Stunning polar bear, bird portraits earn Canadians Wildlife Photographer of the Year awards

Intimate pictures that present a uncommon window into the lives of polar bears, birds and bugs have earned a number of Canadians recognition on this yr’s Wildlife Photographer of the Year Awards.

The winners of the 2021 version of the annual competitors, developed by the Natural History Museum in London have been introduced Tuesday night. This yr’s competitors drew 50,000 entries from 95 international locations.

The grand prize winner was “Creation” by French underwater photographer and biologist Laurent Ballesta. It options camouflage groupers leaving their annual mating frenzy beneath a full moon in a lagoon in Fakarava, French Polynesia.

French underwater photographer Laurent Ballesta gained the grand prize on this yr’s Wildlife Photographer of the Year competitors for his photograph of camouflage groupers leaving their annual mating frenzy beneath a full moon in a lagoon in Fakarava, French Polynesia. (Laurent Ballesta/Wildlife Photographer of the Year)

Intimate moments with animals

Several Canadians gained awards in numerous classes.

Martin Gregus of Vancouver, B.C., gained the Rising Star Portfolio Award, for pictures of polar bears having fun with the summer season in Hudson Bay, together with a mom napping with a cub who’s lacking a leg and two grownup females enjoying collectively in the shallow water.

“These bears really did share with us many intimate moments and they shared their story with us,” he stated. “In doing so, they allowed us to sort of share it with the world.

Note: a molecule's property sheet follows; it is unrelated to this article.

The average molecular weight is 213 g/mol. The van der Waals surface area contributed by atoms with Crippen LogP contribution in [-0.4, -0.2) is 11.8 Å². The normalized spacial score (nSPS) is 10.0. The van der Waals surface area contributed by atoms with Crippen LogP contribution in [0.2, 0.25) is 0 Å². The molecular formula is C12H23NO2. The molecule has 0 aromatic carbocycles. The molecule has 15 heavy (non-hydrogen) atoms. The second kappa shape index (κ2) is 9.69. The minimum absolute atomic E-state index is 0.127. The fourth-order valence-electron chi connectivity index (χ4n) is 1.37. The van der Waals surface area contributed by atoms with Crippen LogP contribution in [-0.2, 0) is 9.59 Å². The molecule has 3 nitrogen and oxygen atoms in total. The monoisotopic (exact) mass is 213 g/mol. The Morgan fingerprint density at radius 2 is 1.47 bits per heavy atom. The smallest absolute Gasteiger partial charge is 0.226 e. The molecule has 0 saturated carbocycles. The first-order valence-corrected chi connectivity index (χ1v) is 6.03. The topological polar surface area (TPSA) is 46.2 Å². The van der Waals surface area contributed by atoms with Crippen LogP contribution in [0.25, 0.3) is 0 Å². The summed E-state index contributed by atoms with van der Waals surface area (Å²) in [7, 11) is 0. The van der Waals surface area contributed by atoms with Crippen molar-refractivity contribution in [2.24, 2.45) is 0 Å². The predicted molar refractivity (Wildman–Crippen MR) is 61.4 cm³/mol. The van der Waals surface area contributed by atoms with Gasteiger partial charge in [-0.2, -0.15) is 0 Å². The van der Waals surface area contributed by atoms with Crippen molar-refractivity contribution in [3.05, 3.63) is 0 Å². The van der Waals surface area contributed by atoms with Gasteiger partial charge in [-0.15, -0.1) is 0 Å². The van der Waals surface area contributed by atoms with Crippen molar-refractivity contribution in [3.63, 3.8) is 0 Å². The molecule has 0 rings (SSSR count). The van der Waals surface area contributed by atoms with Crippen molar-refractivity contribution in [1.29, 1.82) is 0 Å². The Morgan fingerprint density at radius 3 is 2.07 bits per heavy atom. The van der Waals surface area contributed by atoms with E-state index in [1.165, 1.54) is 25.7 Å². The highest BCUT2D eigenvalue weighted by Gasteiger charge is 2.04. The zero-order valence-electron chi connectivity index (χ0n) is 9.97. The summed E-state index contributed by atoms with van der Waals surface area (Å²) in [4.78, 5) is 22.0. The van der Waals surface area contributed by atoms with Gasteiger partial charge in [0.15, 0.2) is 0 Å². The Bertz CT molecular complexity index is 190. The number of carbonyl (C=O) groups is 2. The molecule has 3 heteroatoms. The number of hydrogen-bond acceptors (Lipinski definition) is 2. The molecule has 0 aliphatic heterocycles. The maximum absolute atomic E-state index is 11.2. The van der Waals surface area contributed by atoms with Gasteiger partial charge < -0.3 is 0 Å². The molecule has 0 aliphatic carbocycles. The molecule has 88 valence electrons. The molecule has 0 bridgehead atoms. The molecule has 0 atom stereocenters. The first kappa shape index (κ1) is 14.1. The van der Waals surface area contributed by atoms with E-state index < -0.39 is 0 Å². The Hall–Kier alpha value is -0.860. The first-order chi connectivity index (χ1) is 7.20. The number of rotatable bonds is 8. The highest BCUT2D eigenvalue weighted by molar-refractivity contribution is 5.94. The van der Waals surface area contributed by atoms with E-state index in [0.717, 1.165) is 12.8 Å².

Gregus and his team of two others were invited by a tourism company to scout out a new area near Churchill, Man., during the tourism lull caused by the pandemic in 2020. “It was an incredible alternative,” he recalled.

He said that while people are used to seeing polar bears in the snow or starving bears in the summer, he wanted to show the resilience of a population that has adapted to this region and climate by hunting prey such as terns and marmots and eating flowers instead of just hunting seals.

“I would like them to see the resilience of the polar bear … given the alternative and given our safety of their panorama.”

A polar bear swims away from the last of the sea ice in spring on Hudson Bay in a photograph by Martin Gregus. (Martin Gregus/Wildlife Photographer of the Year)

‘Step outside and look’

Gil Wizen of Mississauga, Ont., received recognition for four photos.

“Spinning the cradle,” captured along the Credit River near his home, won the Behaviour: Invertebrates category. It features a mother fishing spider weaving its egg sac.

Photographer Gil Wizen captured this fishing spider (Dolomedes scriptus) spinning an egg sac in Mississauga, Ont. (Gil Wizen/Wildlife Photographer of the Year)

“The spider room” won the Urban Wildlife category. It features a larger-than-life portrait of a female Brazilian wandering spider, one of the world’s most venomous, that he found under his bed while working as an entomologist in Ecuador.

A venomous Brazilian wandering spider guards her young under a bed in Ecuador in this photo by Gil Wizen. (Gil Wizen 2014/Wildlife Photographer of the Year)

Two more of his photos were highly commended in the Behaviour: Invertebrates category.

“Beautiful bloodsucker” featured an ornamented mosquito as it fed on his knuckle.

An ornamented mosquito sucks blood from photographer Gil Wizen’s knuckle. (Gil Wizen/Wildlife Photographer of the Year)

7:24How a Canadian photographer captured this stunning image of a dangerous mosquito

When entomologist Gil Wizen took photos of a mosquito biting his knuckle, he wanted to show how beautiful it can be. Now his photo of the tiny metallic-coloured insect has been honoured in the Wildlife Photographer of the Year competition. 7:24